Let’s get to the meat of the matter: you may have made changes to your website in the hopes that it would improve the user experience on the site and lead to more conversions, but the opposite is happening. Why? There are many possibilities, but we’ve narrowed down three common causes of low organic conversion rates as it pertains to SEO and user experience. 

Cause #1: poor navigation

“Poor navigation” can mean a lot of things. The focus here is on the overall user experience —  are users having a hard time finding what they need? Is the navigation confusing and difficult to follow? If you’re trying to fit 20+ items in one menu, is that really the best way to approach your nav?

You want to make sure that your navigation is mirroring the way that you expect people are going to browse your site. Use the audience personas and consumer data that you have to better understand your audience. What are the most important things to them?

Check out this example from Crate & Barrel. They have a tremendous product offering and a lot of content. But even in this case, you could see that they did a good job of making sure that the main navigation is clean. People can easily browse the extensive product selection, things are clearly labeled, and they don’t have an unnecessary number of categories listed. Everything is clearly defined.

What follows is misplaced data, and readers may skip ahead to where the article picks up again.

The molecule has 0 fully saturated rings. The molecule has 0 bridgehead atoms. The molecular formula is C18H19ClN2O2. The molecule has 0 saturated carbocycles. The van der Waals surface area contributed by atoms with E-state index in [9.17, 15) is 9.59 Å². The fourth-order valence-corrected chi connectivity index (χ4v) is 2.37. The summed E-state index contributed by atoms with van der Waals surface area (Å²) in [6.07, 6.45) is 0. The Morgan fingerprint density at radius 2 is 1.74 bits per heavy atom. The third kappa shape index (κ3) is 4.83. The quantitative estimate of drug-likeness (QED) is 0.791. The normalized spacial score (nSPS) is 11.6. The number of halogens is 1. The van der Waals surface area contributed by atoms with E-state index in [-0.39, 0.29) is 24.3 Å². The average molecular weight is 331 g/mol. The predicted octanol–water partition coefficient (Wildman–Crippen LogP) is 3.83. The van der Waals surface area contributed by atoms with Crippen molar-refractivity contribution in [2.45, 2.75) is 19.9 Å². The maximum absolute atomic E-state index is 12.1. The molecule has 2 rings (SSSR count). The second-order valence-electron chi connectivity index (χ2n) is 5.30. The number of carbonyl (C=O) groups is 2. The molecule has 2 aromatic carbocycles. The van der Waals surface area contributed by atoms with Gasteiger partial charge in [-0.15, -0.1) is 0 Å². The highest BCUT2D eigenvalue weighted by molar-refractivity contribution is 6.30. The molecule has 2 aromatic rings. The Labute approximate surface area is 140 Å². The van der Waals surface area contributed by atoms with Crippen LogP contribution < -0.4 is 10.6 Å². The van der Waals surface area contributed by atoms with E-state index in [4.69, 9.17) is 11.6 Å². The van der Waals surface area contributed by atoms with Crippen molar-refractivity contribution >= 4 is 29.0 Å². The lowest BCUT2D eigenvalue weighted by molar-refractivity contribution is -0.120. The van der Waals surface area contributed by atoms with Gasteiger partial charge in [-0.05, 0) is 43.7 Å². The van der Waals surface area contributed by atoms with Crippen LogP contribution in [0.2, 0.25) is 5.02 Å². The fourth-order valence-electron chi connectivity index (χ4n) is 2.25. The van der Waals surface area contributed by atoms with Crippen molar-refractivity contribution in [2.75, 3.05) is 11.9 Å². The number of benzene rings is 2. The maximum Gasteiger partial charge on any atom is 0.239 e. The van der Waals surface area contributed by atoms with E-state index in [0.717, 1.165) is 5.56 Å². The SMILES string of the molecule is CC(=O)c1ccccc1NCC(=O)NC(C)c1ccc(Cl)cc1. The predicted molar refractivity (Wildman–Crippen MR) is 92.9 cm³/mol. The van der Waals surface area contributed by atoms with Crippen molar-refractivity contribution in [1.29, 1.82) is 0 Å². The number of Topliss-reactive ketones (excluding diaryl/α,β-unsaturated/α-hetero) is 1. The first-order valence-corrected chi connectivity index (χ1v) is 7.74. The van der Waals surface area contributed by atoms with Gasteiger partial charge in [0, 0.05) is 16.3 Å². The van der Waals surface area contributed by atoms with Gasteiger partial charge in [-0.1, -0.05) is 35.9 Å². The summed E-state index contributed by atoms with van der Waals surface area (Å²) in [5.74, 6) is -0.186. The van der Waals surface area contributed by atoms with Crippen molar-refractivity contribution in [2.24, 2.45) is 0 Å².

They’re also supporting that with a prominently featured search bar there on the top left that says, What can we help you find? So even if a user doesn’t see what they need in the main navigation, they can easily conduct a search to get there.

A screenshot of Crate & Barrels main navigation and dropdown menu

To summarize, make sure that your navigation isn’t just a dump of all of your content. It needs to be thoughtfully structured so that key items/pages are easy to find. Take user experience into account. User experience can impact things like bounce rate and engagement on your site, which impact your SEO rankings — and a great user experience drives conversions.